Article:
In May, a tunnel filled with radioactive waste collapsed at the Hanford Nuclear Reservation in Washington state, making international news. This incident highlighted the...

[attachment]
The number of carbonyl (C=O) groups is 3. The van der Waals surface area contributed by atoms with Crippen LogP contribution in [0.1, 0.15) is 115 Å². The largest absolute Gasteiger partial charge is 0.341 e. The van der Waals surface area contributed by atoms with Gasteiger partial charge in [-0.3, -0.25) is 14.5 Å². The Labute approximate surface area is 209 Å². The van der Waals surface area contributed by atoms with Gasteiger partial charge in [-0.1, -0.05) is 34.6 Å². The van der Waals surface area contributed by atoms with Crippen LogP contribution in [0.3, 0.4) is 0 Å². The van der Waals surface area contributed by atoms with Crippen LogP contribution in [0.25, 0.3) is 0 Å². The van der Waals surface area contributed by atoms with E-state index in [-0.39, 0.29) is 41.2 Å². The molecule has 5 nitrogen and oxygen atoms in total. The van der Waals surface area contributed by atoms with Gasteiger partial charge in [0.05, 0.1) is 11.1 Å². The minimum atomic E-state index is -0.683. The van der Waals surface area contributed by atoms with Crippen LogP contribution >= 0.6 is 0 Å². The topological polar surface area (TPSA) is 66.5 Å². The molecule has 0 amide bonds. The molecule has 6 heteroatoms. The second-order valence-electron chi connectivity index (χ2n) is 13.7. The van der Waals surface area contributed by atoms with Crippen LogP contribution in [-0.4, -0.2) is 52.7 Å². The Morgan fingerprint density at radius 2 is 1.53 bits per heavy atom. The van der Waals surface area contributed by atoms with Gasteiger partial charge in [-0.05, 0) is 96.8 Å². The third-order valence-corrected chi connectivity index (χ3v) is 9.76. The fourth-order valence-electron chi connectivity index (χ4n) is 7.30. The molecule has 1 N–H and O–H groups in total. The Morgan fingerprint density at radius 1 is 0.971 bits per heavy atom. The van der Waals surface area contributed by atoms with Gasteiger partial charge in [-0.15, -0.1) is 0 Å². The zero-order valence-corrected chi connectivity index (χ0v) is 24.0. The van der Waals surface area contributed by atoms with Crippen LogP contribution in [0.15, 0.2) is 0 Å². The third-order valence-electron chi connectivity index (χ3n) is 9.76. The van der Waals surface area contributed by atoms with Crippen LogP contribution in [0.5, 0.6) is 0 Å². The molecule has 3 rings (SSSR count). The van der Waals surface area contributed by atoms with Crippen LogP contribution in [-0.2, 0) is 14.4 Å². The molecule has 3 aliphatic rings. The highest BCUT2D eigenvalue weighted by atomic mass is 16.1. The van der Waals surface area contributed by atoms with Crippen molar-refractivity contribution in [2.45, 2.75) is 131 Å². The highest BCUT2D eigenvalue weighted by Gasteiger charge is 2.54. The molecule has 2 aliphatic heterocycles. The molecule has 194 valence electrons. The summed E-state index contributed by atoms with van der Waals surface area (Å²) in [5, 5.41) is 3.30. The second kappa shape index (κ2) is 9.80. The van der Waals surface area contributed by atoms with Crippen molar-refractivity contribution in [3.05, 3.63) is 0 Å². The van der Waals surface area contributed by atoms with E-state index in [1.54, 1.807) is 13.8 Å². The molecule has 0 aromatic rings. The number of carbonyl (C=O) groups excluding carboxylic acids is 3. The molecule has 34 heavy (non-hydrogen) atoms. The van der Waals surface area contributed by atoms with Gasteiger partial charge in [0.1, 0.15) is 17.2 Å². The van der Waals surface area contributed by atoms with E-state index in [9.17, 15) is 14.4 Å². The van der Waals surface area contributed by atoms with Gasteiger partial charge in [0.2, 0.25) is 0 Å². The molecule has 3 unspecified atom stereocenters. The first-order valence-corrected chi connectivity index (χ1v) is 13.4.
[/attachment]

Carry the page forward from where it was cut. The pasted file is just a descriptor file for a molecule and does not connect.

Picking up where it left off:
In May, a tunnel filled with radioactive waste collapsed at the Hanford Nuclear Reservation in Washington state, making international news. This incident highlighted the costs and challenges of cleaning up this deactivated nuclear facility, once America’s largest producer of plutonium for atomic weapons, including the Nagasaki bomb. The U.S. government spends around $2 billion a year on cleanup efforts at Hanford, which have been the sole focus at the site since its reactors were shut down at the end of the Cold War. Melvin R. Adams was one of the first environmental engineers hired at Hanford as part of a small team focused on environmental issues. Beginning in 1979, his 24-year career at Hanford progressed alongside increasing government investment in more responsible management of nuclear waste and its disposal. In Atomic Geography: A Personal History of the Hanford Nuclear Reservation (Washington State University Press, 2016) Adams recounts engineering efforts to mitigate and control radioactive contamination and offers amusing anecdotes of the characters tasked with cleaning up the most contaminated nuclear waste site in the U.S. He also captures the paradox of Hanford, an artifact of the atomic age surrounded (and sometimes invaded by) wild terrain, natural beauty, and flourishing biodiversity. Atomic Geography offers personal and poetic insight into a complex, contested landscape.

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